clinical trials for Ketek—a P.P.D. research associate, Ann Marie Cisneros, had
been assigned to monitor Dr. Anne Kirkman-Campbell’s testing in Alabama.
Cisneros later told the congressional investigating committee that
Kirkman-Campbell had indeed engaged in fraud. “But what the court that
sentenced her did not know,” Cisneros said, was that “Aventis was not a victim
of this fraud.” Cisneros said she had reported her findings of fraud to her
employer, P.P.D., and also to Aventis. She told the congressional committee,
“What brings me here today is my disbelief at Aventis’s statements that it did
not know that fraud was being committed. Mr. Chairman, I knew it, P.P.D. knew
it, and Aventis knew it.” Following her testimony the company released a
statement saying it regretted the violations that occurred during the study but
was not aware of the fraud until after the data was submitted to the F.D.A.



The F.D.A., the federal agency charged with
oversight of the food and drugs that Americans consume, is rife with conflicts
of interest. Doctors who insist the drug you take is perfectly safe may be
collecting hundreds of thousands of dollars from the company selling the drug.
(ProPublica, an independent, nonprofit news organization that is compiling an
ongoing catalogue of pharmaceutical-company payments to physicians, has
identified 17,000 doctors who have collected speaking and consulting fees,
including nearly 400 who have received $100,000 or more since 2009.) Quite
often, the F.D.A. never bothers to check for interlocking financial interests.
In one study, the agency failed to document the financial interests of
applicants in 31 percent of applications for new-drug approval. Even when the
agency or the company knew of a potential conflict of interest, neither acted
to guard against bias in the test results.



Because of the deference shown to drug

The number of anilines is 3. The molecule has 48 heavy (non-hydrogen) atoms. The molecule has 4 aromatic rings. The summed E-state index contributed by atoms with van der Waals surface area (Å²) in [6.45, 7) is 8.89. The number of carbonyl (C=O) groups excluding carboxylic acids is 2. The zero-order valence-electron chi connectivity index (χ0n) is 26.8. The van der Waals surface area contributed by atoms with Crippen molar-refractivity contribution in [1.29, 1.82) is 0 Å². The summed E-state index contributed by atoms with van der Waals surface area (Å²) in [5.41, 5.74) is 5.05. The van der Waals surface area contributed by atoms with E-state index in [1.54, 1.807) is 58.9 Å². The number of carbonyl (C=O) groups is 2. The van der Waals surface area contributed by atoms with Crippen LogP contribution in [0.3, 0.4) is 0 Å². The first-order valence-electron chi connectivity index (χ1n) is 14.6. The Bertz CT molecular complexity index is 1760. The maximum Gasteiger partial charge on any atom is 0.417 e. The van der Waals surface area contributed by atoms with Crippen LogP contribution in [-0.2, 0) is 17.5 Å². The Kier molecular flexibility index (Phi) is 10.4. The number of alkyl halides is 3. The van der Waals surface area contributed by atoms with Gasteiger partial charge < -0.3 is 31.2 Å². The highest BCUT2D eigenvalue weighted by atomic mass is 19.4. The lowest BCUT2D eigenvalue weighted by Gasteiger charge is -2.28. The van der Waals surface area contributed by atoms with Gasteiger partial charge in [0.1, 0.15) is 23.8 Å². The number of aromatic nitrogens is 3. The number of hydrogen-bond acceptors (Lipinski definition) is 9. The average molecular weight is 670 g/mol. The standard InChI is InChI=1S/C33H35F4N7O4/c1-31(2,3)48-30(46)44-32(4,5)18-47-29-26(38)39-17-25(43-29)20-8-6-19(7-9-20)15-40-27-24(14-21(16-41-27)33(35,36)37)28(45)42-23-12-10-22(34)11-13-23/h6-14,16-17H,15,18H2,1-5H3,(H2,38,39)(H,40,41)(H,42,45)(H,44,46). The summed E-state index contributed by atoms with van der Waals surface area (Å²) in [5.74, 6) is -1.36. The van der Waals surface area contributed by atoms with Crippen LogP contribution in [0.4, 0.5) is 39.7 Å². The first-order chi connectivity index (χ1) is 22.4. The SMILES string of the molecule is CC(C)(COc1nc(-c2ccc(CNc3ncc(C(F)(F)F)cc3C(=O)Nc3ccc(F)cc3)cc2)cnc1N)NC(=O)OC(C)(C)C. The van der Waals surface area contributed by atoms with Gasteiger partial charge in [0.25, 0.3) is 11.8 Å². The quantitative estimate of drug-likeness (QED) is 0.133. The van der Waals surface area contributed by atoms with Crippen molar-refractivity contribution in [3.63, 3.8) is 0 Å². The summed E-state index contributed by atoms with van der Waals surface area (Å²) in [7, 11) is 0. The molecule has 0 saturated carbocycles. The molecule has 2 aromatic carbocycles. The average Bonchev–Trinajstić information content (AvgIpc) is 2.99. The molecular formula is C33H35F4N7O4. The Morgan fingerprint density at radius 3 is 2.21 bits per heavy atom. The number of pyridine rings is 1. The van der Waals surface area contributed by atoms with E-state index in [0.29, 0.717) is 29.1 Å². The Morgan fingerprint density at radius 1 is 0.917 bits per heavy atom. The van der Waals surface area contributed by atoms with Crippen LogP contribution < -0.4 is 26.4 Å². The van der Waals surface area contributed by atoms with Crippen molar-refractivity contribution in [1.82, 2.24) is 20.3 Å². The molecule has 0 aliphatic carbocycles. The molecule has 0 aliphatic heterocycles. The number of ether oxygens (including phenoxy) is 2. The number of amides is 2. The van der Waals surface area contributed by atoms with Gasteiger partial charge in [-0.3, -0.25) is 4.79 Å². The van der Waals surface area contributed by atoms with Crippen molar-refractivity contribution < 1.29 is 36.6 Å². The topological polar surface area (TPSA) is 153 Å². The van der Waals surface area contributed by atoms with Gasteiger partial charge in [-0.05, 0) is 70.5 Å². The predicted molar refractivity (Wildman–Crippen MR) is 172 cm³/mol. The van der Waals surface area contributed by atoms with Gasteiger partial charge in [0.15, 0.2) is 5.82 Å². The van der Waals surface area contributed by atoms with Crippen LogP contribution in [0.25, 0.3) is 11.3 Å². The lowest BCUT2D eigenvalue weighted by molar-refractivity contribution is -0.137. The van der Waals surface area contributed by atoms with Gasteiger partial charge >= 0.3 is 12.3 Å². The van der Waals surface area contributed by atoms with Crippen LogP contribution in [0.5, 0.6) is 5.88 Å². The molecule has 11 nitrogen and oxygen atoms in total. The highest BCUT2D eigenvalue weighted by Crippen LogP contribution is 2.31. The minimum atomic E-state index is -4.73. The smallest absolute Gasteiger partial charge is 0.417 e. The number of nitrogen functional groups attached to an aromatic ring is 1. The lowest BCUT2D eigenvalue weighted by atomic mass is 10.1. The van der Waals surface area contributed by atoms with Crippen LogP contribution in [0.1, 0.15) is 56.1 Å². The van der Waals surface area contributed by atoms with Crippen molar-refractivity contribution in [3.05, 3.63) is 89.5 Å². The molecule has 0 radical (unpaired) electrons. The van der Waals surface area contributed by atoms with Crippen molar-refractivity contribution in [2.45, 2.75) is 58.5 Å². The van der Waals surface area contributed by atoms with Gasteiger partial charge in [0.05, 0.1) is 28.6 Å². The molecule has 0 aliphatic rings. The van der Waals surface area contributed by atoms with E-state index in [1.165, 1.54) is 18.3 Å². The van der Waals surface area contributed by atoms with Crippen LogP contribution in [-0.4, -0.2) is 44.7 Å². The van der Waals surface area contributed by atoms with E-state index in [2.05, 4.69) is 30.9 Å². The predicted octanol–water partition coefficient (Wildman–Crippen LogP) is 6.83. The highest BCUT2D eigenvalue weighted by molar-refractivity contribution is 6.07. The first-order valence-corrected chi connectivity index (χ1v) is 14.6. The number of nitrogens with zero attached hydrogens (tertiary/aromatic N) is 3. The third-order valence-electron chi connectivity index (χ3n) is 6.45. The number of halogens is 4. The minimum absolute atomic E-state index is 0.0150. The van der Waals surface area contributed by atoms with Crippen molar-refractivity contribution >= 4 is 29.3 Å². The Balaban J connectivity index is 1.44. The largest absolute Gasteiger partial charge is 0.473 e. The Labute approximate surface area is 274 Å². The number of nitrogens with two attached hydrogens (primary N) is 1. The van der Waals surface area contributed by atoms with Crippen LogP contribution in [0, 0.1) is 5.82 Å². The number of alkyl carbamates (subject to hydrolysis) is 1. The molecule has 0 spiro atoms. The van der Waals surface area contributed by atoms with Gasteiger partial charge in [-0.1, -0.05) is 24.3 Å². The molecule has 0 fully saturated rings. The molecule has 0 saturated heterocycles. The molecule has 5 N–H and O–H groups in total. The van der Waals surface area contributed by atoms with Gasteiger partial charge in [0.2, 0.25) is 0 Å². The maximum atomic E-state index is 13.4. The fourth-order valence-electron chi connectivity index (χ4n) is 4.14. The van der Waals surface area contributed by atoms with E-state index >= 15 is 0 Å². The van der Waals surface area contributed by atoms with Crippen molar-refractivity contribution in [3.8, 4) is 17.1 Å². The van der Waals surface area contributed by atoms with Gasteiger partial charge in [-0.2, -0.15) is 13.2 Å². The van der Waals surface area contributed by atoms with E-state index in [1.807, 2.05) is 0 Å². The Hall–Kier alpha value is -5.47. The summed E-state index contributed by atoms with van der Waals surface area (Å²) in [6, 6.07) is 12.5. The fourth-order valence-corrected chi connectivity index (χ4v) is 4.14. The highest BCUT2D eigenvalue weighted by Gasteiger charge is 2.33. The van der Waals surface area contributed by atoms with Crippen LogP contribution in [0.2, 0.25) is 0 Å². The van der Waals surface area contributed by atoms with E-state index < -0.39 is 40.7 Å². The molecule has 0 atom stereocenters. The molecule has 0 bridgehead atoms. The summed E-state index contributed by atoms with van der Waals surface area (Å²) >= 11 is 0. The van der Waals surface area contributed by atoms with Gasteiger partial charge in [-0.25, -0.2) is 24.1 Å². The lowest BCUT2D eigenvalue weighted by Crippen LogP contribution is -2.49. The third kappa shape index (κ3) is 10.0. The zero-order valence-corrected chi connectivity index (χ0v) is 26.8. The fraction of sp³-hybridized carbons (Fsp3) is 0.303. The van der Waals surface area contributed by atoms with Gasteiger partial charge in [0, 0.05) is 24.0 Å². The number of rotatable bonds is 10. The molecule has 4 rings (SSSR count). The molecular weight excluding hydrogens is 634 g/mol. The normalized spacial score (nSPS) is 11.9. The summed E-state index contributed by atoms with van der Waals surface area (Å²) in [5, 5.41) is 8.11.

companies by the F.D.A.—and also by Congress, which has failed to impose any
meaningful regulation—there is no mandatory public record of the results of
drug trials conducted in foreign countries. Nor is there any mandatory public
oversight of ongoing trials. If one company were to test an experimental drug
that killed more patients than it helped, and kept the results secret, another
company might unknowingly repeat the same experiment years later, with the same
results. Data is made available to the public on a purely voluntary basis. Its
accuracy is unknown. The oversight that does exist often is shot through with
the kinds of ethical conflicts that Wall Street would admire. The economic
incentives for doctors in poor countries to heed the wishes of the drug
companies are immense. An executive at a contract-research organization told
the anthropologist Adriana Petryna, author of the book When Experiments Travel:
“In Russia, a doctor makes two hundred dollars a month, and he is going to make
five thousand dollars per Alzheimer’s patient” that he signs up. Even when the
most flagrant conflicts are disclosed, penalties are minimal. In truth, the
same situation exists in the United States. There’s just more of a chance here,
though not a very large one, that adverse outcomes and tainted data will become
public. When the pharmaceutical industry insists that its drugs have been tested
overseas in accordance with F.D.A. standards, this may be true—but should
provide little assurance.



The F.D.A. gets its information on foreign
trials almost entirely from the companies themselves. It conducts little or no
independent research. The investigators contracted by the pharmaceutical
companies to manage clinical trials are left pretty much on their own. In 2008
the F.D.A. inspected just 1.9 percent of trial sites inside the United States
to ensure that they were complying with basic standards. Outside the country,
it inspected even fewer trial sites—seven-tenths of 1 percent. In 2008, the
F.D.A. visited only 45 of the 6,485 locations where foreign drug trials were
being conducted.



The pharmaceutical industry dismisses
concerns about the reliability of clinical trials conducted in developing
countries, but the potential dangers were driven home to Canadian researchers
in 2007. While reviewing data from a clinical trial in Iran for a new heart
drug, they discovered that many of the results were fraudulent. “It was bad, so
bad we thought the data was not salvageable,” Dr. Gordon Guyatt, part of the
research group at McMaster University in Hamilton, told Canada’s National Post.



In addition to monitoring trials abroad,
which it does not really do, the F.D.A. is responsible for inspecting
drug-manufacturing plants in other countries, which it also does not really do.
In 2007 and 2008, hundreds of patients taking the blood thinner heparin, which